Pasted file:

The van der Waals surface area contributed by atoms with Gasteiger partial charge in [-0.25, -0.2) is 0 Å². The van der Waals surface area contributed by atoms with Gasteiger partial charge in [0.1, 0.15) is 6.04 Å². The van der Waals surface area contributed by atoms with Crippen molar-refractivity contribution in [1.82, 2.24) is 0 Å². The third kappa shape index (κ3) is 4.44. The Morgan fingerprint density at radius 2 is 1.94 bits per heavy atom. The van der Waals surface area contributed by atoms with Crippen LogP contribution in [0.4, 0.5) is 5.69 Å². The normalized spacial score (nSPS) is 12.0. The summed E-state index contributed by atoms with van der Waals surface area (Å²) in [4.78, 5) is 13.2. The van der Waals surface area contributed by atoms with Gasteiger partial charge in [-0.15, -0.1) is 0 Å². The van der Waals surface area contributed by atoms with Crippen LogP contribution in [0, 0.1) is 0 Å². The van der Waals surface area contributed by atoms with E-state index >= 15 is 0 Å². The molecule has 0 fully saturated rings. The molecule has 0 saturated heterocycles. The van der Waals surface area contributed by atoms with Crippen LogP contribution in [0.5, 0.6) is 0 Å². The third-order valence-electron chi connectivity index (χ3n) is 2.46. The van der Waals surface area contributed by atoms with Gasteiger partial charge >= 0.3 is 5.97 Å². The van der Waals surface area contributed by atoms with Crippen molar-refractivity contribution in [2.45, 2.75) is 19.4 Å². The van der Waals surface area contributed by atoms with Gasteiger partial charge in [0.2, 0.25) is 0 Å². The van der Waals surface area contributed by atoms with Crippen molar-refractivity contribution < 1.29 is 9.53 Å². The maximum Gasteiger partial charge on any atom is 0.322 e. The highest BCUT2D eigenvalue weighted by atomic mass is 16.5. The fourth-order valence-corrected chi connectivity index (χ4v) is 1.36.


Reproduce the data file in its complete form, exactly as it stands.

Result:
The van der Waals surface area contributed by atoms with Gasteiger partial charge in [-0.25, -0.2) is 0 Å². The van der Waals surface area contributed by atoms with Gasteiger partial charge in [0.1, 0.15) is 6.04 Å². The van der Waals surface area contributed by atoms with Crippen molar-refractivity contribution in [1.82, 2.24) is 0 Å². The third kappa shape index (κ3) is 4.44. The Morgan fingerprint density at radius 2 is 1.94 bits per heavy atom. The van der Waals surface area contributed by atoms with Crippen LogP contribution in [0.4, 0.5) is 5.69 Å². The normalized spacial score (nSPS) is 12.0. The summed E-state index contributed by atoms with van der Waals surface area (Å²) in [4.78, 5) is 13.2. The van der Waals surface area contributed by atoms with Gasteiger partial charge in [-0.15, -0.1) is 0 Å². The van der Waals surface area contributed by atoms with Crippen LogP contribution in [0, 0.1) is 0 Å². The van der Waals surface area contributed by atoms with E-state index >= 15 is 0 Å². The molecule has 0 fully saturated rings. The molecule has 0 saturated heterocycles. The van der Waals surface area contributed by atoms with Crippen LogP contribution in [0.5, 0.6) is 0 Å². The third-order valence-electron chi connectivity index (χ3n) is 2.46. The van der Waals surface area contributed by atoms with Gasteiger partial charge >= 0.3 is 5.97 Å². The van der Waals surface area contributed by atoms with Crippen molar-refractivity contribution in [2.45, 2.75) is 19.4 Å². The van der Waals surface area contributed by atoms with Gasteiger partial charge in [0.2, 0.25) is 0 Å². The van der Waals surface area contributed by atoms with Crippen molar-refractivity contribution < 1.29 is 9.53 Å². The maximum Gasteiger partial charge on any atom is 0.322 e. The highest BCUT2D eigenvalue weighted by atomic mass is 16.5. The fourth-order valence-corrected chi connectivity index (χ4v) is 1.36.